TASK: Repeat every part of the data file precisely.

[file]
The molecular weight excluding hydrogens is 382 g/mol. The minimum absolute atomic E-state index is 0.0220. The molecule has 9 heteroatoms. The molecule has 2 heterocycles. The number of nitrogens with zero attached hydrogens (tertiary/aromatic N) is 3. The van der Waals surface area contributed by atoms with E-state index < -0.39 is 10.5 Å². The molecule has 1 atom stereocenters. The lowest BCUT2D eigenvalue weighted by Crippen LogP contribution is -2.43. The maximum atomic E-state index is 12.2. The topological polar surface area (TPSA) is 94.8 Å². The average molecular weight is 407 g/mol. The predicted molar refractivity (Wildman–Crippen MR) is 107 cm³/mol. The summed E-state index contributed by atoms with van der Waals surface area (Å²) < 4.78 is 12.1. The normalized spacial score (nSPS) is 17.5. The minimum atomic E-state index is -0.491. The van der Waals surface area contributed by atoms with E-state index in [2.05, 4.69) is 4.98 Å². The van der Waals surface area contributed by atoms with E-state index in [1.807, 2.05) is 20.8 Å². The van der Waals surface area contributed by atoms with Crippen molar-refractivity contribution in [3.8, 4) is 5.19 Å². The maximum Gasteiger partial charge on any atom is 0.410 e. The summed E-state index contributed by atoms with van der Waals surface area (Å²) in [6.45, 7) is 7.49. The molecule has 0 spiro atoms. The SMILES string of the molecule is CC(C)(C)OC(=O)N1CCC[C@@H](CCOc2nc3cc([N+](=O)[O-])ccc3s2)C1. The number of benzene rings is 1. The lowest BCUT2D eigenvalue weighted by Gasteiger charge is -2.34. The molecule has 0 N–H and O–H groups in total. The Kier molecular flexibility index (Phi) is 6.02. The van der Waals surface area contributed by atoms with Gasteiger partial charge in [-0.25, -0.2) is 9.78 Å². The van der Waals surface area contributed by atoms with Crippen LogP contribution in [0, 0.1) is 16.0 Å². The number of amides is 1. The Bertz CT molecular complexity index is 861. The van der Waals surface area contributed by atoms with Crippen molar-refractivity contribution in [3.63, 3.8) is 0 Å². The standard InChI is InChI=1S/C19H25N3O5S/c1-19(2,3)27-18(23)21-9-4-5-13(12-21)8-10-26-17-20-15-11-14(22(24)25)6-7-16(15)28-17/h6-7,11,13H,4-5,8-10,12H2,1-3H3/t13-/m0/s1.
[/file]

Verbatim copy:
The molecular weight excluding hydrogens is 382 g/mol. The minimum absolute atomic E-state index is 0.0220. The molecule has 9 heteroatoms. The molecule has 2 heterocycles. The number of nitrogens with zero attached hydrogens (tertiary/aromatic N) is 3. The van der Waals surface area contributed by atoms with E-state index < -0.39 is 10.5 Å². The molecule has 1 atom stereocenters. The lowest BCUT2D eigenvalue weighted by Crippen LogP contribution is -2.43. The maximum atomic E-state index is 12.2. The topological polar surface area (TPSA) is 94.8 Å². The average molecular weight is 407 g/mol. The predicted molar refractivity (Wildman–Crippen MR) is 107 cm³/mol. The summed E-state index contributed by atoms with van der Waals surface area (Å²) < 4.78 is 12.1. The normalized spacial score (nSPS) is 17.5. The minimum atomic E-state index is -0.491. The van der Waals surface area contributed by atoms with E-state index in [2.05, 4.69) is 4.98 Å². The van der Waals surface area contributed by atoms with E-state index in [1.807, 2.05) is 20.8 Å². The van der Waals surface area contributed by atoms with Crippen molar-refractivity contribution in [3.8, 4) is 5.19 Å². The maximum Gasteiger partial charge on any atom is 0.410 e. The summed E-state index contributed by atoms with van der Waals surface area (Å²) in [6.45, 7) is 7.49. The molecule has 0 spiro atoms. The SMILES string of the molecule is CC(C)(C)OC(=O)N1CCC[C@@H](CCOc2nc3cc([N+](=O)[O-])ccc3s2)C1. The number of benzene rings is 1. The lowest BCUT2D eigenvalue weighted by Gasteiger charge is -2.34. The molecule has 0 N–H and O–H groups in total. The Kier molecular flexibility index (Phi) is 6.02. The van der Waals surface area contributed by atoms with Gasteiger partial charge in [-0.25, -0.2) is 9.78 Å². The van der Waals surface area contributed by atoms with Crippen LogP contribution in [0, 0.1) is 16.0 Å². The number of amides is 1. The Bertz CT molecular complexity index is 861. The van der Waals surface area contributed by atoms with Crippen molar-refractivity contribution in [3.63, 3.8) is 0 Å². The standard InChI is InChI=1S/C19H25N3O5S/c1-19(2,3)27-18(23)21-9-4-5-13(12-21)8-10-26-17-20-15-11-14(22(24)25)6-7-16(15)28-17/h6-7,11,13H,4-5,8-10,12H2,1-3H3/t13-/m0/s1.